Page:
mudder

you know what hurts
besides hitting the bold key by accident
knowing
he will never love you
too many of ‘those’ women
prancing the inside lane
you’re not even allowed near the thoroughbreds
at best, you’re a mudder –
on a good day
if he enjoyed plowing the fields
and sweating under winter’s sun
he might appreciate your broad shoulders
wide wrists
and footsteps that echo

Horaffe/acrylic

horses, giraffes – who knows – painted for an exhibit long ago entitled, “Creatured”

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30 thoughts on “mudder

  1. More gorgeous words in the service of serious verse, Miss. Makes me shudder at its beauty.

    And I have to tell you this: What do you suppose my tomorrow’s post is about: yep, horses (I wrote it Sunday). Woowoo, again. πŸ™‚ And I admire your horses — I found drawing these creatures to be way beyond my reach (in fact, I’m not even in the horse race).

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  2. Somewhat of a sad story, but that I am sure would end happily ever after. The horses are truly interesting. At first I felt I was back in the game reserve, in Kenya. That was a lovely feeling as it brings peace of mind watching the animals strolling around, enjoying life as they should.

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      • Happy endings are nice.
        I was working on a geothermal development project teaching Kenyan’s how to run a warehouse. It just happened that we had to drive into the Hell’s Gate National Park each day. It was beautiful to see so much wildlife. As well, it was very peaceful and the locals were very warm, wonderful people.

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      • We all want those happy ending or die trying πŸ™‚
        Geothermal…Hells Gate…Wildlife…peaceful….people
        There is an fascinating story start with just those few words. Your experience sounds nothing short of amazing. Thank you for sharing. One of my dreams one day is to see Africa…and her spectacular wildlife.
        annmarie

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      • It was wonderful AnnMarie. You can go on a safari with your family and a camera. That will truly enrich your life. I did so in the Masai Mara National Game Reserve, and it was spectacular!

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      • Sounds wonderful.
        About nine years ago, I wrote a middle reader story that included a Masai warrior (I did quite a bit of research, but alas, have forgotten quite a bit too). Never got the darn thing published – one day I’ll return to all my old manuscripts and see if there’s anything worth salvaging.
        You had quite the interesting time of it, Alan – you must have many terrific stories!
        I have an excellent blogging friend – Simon Tocclo, his blog is Liberian Me. Simon is constantly working to improve the lives of the Liberian people… He’s either still in Africa or has just returned to Sweden – I think – it’s difficult keeping track, Simon is quite the traveler.
        Have a wonderful day, Alan. It’s been quite nice getting to know your background a bit. You should do an ‘About’ – unless I just missed it.
        annmarie πŸ™‚

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      • You should use the word “Rejuvenate” verses “Salvaging” AnneMarie. You have so much to say and do so in a wonderful way and of course the artwork is brilliant.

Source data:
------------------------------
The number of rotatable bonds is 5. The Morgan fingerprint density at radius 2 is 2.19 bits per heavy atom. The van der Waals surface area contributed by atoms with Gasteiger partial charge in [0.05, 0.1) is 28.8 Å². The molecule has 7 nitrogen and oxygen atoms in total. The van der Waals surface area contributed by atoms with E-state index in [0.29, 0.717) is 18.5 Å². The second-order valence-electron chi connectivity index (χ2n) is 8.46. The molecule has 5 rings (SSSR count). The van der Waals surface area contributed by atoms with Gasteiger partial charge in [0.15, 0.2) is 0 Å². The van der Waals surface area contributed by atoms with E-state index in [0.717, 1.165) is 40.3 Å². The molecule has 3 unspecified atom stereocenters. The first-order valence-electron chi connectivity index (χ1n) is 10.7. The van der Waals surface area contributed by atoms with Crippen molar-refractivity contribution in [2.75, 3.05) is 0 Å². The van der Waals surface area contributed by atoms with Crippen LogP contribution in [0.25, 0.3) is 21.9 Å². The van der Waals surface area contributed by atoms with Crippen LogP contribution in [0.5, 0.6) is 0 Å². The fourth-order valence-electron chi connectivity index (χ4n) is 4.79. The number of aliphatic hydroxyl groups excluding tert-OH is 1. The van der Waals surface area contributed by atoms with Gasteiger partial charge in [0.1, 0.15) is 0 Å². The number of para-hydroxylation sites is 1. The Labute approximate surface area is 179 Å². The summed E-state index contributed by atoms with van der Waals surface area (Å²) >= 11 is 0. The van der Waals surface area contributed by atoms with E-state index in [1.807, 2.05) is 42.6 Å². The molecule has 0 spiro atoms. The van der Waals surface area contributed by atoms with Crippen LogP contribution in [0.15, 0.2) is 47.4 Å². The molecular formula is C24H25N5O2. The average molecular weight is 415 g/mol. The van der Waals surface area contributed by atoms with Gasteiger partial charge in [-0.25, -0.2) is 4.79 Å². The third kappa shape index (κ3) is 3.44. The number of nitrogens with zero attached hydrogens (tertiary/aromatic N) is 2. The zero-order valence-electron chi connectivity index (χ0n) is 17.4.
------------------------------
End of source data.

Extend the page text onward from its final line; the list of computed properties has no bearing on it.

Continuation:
My thanks to you, as you opened a door for me with your comments about stories and poetry. I can see a caldron with my name on it with your description about nonfiction and Harry Potter :o) Oh, I did have an About but it was aimed at Excel. I got busy with the other writing and got lost for a bit.

        Do keep writing young lady, [oops, there I go again ;o)] as you bring a breath of fresh air to this community. I’ll post the Safari soon. It’s a beginners go at it but I am having fun with it.

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      • You know the word “rejuvenate” – and perhaps this is a lady thing – brings wrinkle cream to my mind, though “salvaging” certainly has its own compliment of questionable images πŸ˜‰
        I do have many an occult book on my studio shelves – collected for another writing project I was working on a few years ago. I do like fancying myself magical from time to time πŸ˜‰
        I hope you plan on creating another “about” you have much to write.
        And thank you, Alan for all your kind and encouraging comments. I do so appreciate them. Would love to see the Safari!
        annmarie πŸ™‚

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  3. ohhhhhh…..I’m just catching up after being gone the long weekend. While the Muse poem made me think and feel…..Mudder just brings a smile to my face and an out loud chuckle when I finished! Yep — sometimes we all feel like a mudder, right? ….projecting it into today’s reality, sadly the media and photo brushed pictures on magazine fronts create the comparison for us every day. But here, this is wonderful and points us the usefulness too in a smiling way. Love this! And….hmmm I wondered about the animals when I noticed the knobs on the heads…..then read your caption below the drawing. How about we name them “unicorns in waiting” …. magical beasts where mudders are udderly delicious! πŸ™‚

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    • This was a fun one. I was influenced by the recent Derby.
      One gets tired of the plethora of idealized images out there – especially, when it comes raising children. Making sure, they always separate fact from fantasy when it comes to self-image…
      The art was part of a series of about 20 pieces – all morphs – all kooky.
      I like your angle, “unicorns.”
      am:)

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